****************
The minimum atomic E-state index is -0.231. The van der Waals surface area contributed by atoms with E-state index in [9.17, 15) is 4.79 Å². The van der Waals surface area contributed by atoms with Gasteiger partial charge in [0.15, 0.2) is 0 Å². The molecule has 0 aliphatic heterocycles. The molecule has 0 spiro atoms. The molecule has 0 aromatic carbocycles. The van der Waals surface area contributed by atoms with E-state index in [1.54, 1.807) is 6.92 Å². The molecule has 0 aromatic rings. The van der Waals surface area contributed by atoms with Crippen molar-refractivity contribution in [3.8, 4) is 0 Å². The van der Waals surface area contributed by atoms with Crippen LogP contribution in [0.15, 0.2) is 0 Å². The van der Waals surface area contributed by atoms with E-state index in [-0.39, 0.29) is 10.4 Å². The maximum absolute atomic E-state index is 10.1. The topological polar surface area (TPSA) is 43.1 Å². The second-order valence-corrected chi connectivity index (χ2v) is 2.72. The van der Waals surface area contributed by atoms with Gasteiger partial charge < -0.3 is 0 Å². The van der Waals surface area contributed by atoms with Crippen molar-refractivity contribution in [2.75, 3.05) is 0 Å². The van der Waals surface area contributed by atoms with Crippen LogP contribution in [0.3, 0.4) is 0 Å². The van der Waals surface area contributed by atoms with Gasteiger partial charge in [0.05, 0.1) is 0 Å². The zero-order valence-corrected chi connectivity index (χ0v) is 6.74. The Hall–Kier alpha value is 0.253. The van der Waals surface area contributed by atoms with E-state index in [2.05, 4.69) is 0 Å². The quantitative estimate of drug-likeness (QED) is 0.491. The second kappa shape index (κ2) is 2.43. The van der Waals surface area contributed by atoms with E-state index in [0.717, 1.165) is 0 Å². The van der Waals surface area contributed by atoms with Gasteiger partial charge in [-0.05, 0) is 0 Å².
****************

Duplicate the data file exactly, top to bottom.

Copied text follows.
The minimum atomic E-state index is -0.231. The van der Waals surface area contributed by atoms with E-state index in [9.17, 15) is 4.79 Å². The van der Waals surface area contributed by atoms with Gasteiger partial charge in [0.15, 0.2) is 0 Å². The molecule has 0 aliphatic heterocycles. The molecule has 0 spiro atoms. The molecule has 0 aromatic carbocycles. The van der Waals surface area contributed by atoms with E-state index in [1.54, 1.807) is 6.92 Å². The molecule has 0 aromatic rings. The van der Waals surface area contributed by atoms with Crippen molar-refractivity contribution in [3.8, 4) is 0 Å². The van der Waals surface area contributed by atoms with Crippen LogP contribution in [0.15, 0.2) is 0 Å². The van der Waals surface area contributed by atoms with E-state index in [-0.39, 0.29) is 10.4 Å². The maximum absolute atomic E-state index is 10.1. The topological polar surface area (TPSA) is 43.1 Å². The second-order valence-corrected chi connectivity index (χ2v) is 2.72. The van der Waals surface area contributed by atoms with Gasteiger partial charge < -0.3 is 0 Å². The van der Waals surface area contributed by atoms with Crippen molar-refractivity contribution in [2.75, 3.05) is 0 Å². The van der Waals surface area contributed by atoms with Crippen LogP contribution in [0.3, 0.4) is 0 Å². The van der Waals surface area contributed by atoms with Gasteiger partial charge in [0.05, 0.1) is 0 Å². The zero-order valence-corrected chi connectivity index (χ0v) is 6.74. The Hall–Kier alpha value is 0.253. The van der Waals surface area contributed by atoms with E-state index in [2.05, 4.69) is 0 Å². The quantitative estimate of drug-likeness (QED) is 0.491. The second kappa shape index (κ2) is 2.43. The van der Waals surface area contributed by atoms with E-state index in [0.717, 1.165) is 0 Å². The van der Waals surface area contributed by atoms with Gasteiger partial charge in [-0.05, 0) is 0 Å².